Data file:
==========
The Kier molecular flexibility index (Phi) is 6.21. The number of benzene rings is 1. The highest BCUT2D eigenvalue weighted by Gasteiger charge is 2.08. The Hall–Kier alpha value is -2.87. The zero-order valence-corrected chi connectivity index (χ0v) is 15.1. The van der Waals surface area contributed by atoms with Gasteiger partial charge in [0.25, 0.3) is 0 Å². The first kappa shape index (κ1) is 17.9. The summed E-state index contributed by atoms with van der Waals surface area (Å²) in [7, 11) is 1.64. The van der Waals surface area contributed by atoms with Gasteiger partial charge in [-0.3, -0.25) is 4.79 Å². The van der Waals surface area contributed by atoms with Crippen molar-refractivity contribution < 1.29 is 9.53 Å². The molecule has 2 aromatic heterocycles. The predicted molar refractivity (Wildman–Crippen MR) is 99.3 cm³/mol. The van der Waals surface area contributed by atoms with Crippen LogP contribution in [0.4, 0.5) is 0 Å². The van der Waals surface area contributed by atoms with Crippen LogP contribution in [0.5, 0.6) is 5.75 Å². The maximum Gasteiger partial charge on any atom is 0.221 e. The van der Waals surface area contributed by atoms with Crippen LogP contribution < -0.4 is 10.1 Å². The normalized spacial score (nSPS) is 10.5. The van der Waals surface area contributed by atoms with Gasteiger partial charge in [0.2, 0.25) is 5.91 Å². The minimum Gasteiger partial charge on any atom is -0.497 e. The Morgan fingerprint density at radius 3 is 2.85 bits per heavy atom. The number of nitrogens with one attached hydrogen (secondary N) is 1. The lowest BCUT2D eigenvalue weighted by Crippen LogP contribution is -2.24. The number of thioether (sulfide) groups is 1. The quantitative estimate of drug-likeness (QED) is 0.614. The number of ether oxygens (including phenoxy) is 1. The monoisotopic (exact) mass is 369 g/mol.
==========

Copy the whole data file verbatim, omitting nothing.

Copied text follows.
The Kier molecular flexibility index (Phi) is 6.21. The number of benzene rings is 1. The highest BCUT2D eigenvalue weighted by Gasteiger charge is 2.08. The Hall–Kier alpha value is -2.87. The zero-order valence-corrected chi connectivity index (χ0v) is 15.1. The van der Waals surface area contributed by atoms with Gasteiger partial charge in [0.25, 0.3) is 0 Å². The first kappa shape index (κ1) is 17.9. The summed E-state index contributed by atoms with van der Waals surface area (Å²) in [7, 11) is 1.64. The van der Waals surface area contributed by atoms with Gasteiger partial charge in [-0.3, -0.25) is 4.79 Å². The van der Waals surface area contributed by atoms with Crippen molar-refractivity contribution < 1.29 is 9.53 Å². The molecule has 2 aromatic heterocycles. The predicted molar refractivity (Wildman–Crippen MR) is 99.3 cm³/mol. The van der Waals surface area contributed by atoms with Crippen LogP contribution in [0.4, 0.5) is 0 Å². The van der Waals surface area contributed by atoms with Crippen LogP contribution in [0.5, 0.6) is 5.75 Å². The maximum Gasteiger partial charge on any atom is 0.221 e. The van der Waals surface area contributed by atoms with Crippen LogP contribution < -0.4 is 10.1 Å². The normalized spacial score (nSPS) is 10.5. The van der Waals surface area contributed by atoms with Gasteiger partial charge in [0.2, 0.25) is 5.91 Å². The minimum Gasteiger partial charge on any atom is -0.497 e. The Morgan fingerprint density at radius 3 is 2.85 bits per heavy atom. The number of nitrogens with one attached hydrogen (secondary N) is 1. The lowest BCUT2D eigenvalue weighted by Crippen LogP contribution is -2.24. The number of thioether (sulfide) groups is 1. The quantitative estimate of drug-likeness (QED) is 0.614. The number of ether oxygens (including phenoxy) is 1. The monoisotopic (exact) mass is 369 g/mol.